Start-up support network launched
The founders of three successful start-up internet businesses have created an organisation devoted to supporting technology entrepreneurs in the Middle East. YallaStartup will act as a support network, linking entrepreneurs with venture capitalists, advisers, lawyers and others needed to get their businesses off the ground. Its founders say such support is sorely lacking across the Middle East.
"An entrepreneur with an idea or a prototype should be exposed to a large set of investors and should be able to find not only investors to fund their project, but people who can add value to improve their chances for success," said Elie Khoury, the co-founder of Woopra, an application that helps web publishers monitor traffic. Mr Khoury developed Woopra while studying at a university in Lebanon, and has since found funding and support for the company from a US investor. But he said the lack of support networks such as YallaStartup put his company at a disadvantage to others in better developed markets.
"What we have done in three years could have been done in one year," he said. "Young entrepreneurs need help connecting with the right people, and we need more success stories to encourage young people to innovate, start businesses and succeed. The most important goal is to create an ecosystem in the region." Another member of the team launching YallaStartup is Habib Haddad, the founder of Yamli, an online resource that helps Arabic speakers use the internet. "The Middle East has the talent, the money, the problems to solve - and therefore the opportunities - and the expertise," he said. "We just need to put the pieces together."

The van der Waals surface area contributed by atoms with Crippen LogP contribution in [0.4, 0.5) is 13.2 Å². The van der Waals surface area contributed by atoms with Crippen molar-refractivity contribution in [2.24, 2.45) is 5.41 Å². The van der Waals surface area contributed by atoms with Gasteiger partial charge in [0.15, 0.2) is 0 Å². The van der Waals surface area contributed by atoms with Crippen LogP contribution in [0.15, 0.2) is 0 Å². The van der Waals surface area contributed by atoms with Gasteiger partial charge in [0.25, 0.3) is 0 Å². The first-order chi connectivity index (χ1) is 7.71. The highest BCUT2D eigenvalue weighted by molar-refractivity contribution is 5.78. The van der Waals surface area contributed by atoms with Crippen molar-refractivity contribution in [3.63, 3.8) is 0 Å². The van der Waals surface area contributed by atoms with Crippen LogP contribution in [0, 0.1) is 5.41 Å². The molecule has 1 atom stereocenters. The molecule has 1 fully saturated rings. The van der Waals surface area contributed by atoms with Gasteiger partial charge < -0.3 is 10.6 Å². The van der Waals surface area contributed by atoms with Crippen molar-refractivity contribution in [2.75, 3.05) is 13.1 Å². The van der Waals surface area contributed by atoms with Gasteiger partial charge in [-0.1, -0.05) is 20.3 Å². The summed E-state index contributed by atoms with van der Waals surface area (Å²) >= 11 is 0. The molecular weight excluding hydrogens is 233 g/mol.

The third member of the team is Sami Shalabi, a Jordanian whose online mobile applications business was acquired by Google in 2007. Mr Shalabi has since been a senior engineer at Google, where he was a co-founder of Google Friend Connect, a popular service that lets website publishers add social networking features to their sites. While governments across the region have identified the development of entrepreneurship and knowledge-based industries as national priorities, there remains a lack of support for start-up companies, entrepreneurs and investors say.
Just a handful of funds exist to invest in small technology businesses, and even fewer are willing to provide seed funding, the small, early investments needed to get a business started. Also in short supply are mentors and advisers who help young, inexperienced technology graduates navigate complex business environments. @Email:email@example.com
Updated: October 1, 2009 04:00 AM